Such failures are rare, however, each incident causes annoyance and inconvenience to the user. The best cure is to suppress voltage surges at the source and it seems likely that public influence and regulations will move progressively in this direction.

Some manufacturers of equipment are reluctant to incur the very small additional cost in time and money of including the necessary suppressors in their equipment and prefer to take no action in this matter, leaving all other circuit components to take their chance with surges which may amount to many kilovolts. To use high voltage cable in every meter of wiring and to build into all other components adequate insulation against such excess voltages would be an impractical and unrealistic way out of the problem. Hence in the present state of affairs, it is

left to the user, often without proper guidance, to take the appropriate action.

MICC Mineral Insulated Cables offer the safest, most durable, and neatest wiring cable system yet devised and these cables, together with other more expensive circuit components, can be simply and inexpensively protected from surges by the use of standard surge voltage suppressors.

 Long experience has shown that trouble arises primarily from certain well-defined types of equipment.

 There are:

 Fractional Horse Power Star Connected Three Phase Motors

 Experience indicates that star-connected motors above 3hp rating, all delta connected and single-phase motors do not need suppression. However, star-connected motors of smaller sizes (particularly in the fractional horsepower range) may easily give rise to switching surges of dangerous magnitude.

Surge suppressors are a reliable way of overcoming the problem.

 Contactors

 Contactor coils are a likely source of voltage surges.

 Lighting

 The choke can produce high voltage surges. In many fittings, these are absorbed by the parallel-connected power factor correction capacitor and no surge suppressors are required. However, certain types do not incorporate a power factor correction capacitor and the voltage surges generated within the striking circuits are not necessarily confined to the fittings. On the type of installation in which the control gear is situated remote from the associated discharge lamp, it is not possible to give protection to the connecting cable. It is therefore essential that a suitable High Voltage cable is used.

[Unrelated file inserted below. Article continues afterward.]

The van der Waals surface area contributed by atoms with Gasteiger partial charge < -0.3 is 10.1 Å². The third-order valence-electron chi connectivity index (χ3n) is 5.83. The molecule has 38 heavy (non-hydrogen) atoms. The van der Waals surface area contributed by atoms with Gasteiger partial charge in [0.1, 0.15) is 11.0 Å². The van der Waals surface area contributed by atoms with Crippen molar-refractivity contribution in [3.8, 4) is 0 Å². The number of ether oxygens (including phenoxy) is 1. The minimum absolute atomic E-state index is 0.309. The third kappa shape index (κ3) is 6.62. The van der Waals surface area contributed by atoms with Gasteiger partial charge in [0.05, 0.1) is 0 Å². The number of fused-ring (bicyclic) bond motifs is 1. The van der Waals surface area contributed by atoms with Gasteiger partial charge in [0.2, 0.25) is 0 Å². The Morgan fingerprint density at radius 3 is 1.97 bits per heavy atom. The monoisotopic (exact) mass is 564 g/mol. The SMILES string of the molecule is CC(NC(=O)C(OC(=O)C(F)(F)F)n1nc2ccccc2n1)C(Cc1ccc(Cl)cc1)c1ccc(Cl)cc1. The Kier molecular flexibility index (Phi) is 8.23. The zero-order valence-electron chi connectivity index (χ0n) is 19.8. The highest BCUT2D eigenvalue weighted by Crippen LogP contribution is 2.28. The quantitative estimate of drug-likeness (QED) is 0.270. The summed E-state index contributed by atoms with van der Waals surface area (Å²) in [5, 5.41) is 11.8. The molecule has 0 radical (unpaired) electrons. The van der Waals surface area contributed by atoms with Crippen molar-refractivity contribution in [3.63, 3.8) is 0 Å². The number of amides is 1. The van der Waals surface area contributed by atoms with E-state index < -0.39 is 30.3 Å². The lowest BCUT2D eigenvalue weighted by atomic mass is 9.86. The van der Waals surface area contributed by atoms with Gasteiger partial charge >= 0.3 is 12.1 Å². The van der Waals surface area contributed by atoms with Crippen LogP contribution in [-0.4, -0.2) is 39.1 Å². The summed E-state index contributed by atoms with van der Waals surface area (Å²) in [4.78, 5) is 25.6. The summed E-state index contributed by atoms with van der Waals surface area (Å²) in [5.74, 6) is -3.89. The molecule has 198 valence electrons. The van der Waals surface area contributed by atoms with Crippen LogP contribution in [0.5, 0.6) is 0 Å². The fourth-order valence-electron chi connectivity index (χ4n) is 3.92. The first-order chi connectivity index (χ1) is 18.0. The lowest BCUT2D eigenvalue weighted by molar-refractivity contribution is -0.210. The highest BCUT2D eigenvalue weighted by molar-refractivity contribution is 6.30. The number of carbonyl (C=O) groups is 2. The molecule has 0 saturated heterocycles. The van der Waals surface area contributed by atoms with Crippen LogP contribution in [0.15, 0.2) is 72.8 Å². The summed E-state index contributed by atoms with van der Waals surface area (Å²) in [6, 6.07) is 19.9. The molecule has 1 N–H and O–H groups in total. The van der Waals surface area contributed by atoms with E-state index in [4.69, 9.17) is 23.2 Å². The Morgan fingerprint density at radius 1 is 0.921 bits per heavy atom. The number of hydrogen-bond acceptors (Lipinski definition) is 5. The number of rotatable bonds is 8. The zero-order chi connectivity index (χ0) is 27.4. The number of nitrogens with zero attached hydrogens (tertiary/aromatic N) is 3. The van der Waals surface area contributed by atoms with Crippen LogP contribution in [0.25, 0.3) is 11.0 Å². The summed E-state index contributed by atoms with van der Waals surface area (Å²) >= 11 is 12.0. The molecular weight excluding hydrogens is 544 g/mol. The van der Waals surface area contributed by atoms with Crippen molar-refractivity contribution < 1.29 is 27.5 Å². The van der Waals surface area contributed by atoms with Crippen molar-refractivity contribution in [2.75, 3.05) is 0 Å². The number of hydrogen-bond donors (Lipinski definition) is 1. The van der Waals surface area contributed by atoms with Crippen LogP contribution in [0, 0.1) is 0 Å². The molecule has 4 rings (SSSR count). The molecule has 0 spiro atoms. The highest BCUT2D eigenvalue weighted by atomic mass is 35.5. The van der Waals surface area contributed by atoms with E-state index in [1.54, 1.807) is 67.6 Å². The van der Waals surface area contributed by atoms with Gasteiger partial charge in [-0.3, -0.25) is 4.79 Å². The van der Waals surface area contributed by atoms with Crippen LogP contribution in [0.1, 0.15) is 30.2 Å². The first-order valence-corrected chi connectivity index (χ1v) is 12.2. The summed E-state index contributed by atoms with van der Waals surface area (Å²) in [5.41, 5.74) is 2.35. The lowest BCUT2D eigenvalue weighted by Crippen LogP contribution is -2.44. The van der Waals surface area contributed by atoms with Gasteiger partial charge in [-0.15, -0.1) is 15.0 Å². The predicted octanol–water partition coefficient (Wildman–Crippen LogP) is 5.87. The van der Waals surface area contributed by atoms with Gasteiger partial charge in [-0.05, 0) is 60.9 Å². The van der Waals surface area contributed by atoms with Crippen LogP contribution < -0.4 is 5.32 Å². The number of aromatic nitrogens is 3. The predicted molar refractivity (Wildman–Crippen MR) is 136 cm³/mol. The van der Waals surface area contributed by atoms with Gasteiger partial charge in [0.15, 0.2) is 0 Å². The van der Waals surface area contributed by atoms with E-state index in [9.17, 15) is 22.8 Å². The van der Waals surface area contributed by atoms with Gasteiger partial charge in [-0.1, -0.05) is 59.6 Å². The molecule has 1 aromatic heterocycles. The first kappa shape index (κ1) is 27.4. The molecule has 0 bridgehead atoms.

Dual Speed Fan Motors

 Experience shows that dual-speed fan motors may produce significant transients. It is recommended that surge suppressors are fitted to both sets of windings.

 Initial Installation

 Perhaps the most widespread misconception regarding surge suppression is that it is an expensive additional operation. On the contrary, a small outlay in time and material is sufficient to give an essential safety factor to the electrical installation as a whole. Suppressors are recommended for small three-phase star-connected motors and contactor coils.

 

Existing Installation

 MI Cable has the unique ability to recover from a flashover. Some rare cases have occurred when numerous surge strikes on the same cable have reduced the insulation’s withstand against overvoltage, and resulted in fuse failure. Under normal operating conditions the cable continues to work satisfactorily, but it may be desirable to fit one of the above suppressors to protect the cable against further surge voltages. Before fitting the suppressor, the condition of the cable should be ascertained by testing the IR at 500 volts and 1000 volts and comparing the two readings. A much lower reading at 1000 volts will indicate that the voltage withstands of the cable have been permanently reduced and that it cannot be protected from further voltage surges by one of the above suppressors.

Office Address

333 Van Camp Road
Bowling Green, Ohio 43402

[email protected]
Phone: 567-331-0101
Cell:  (419) 575-7220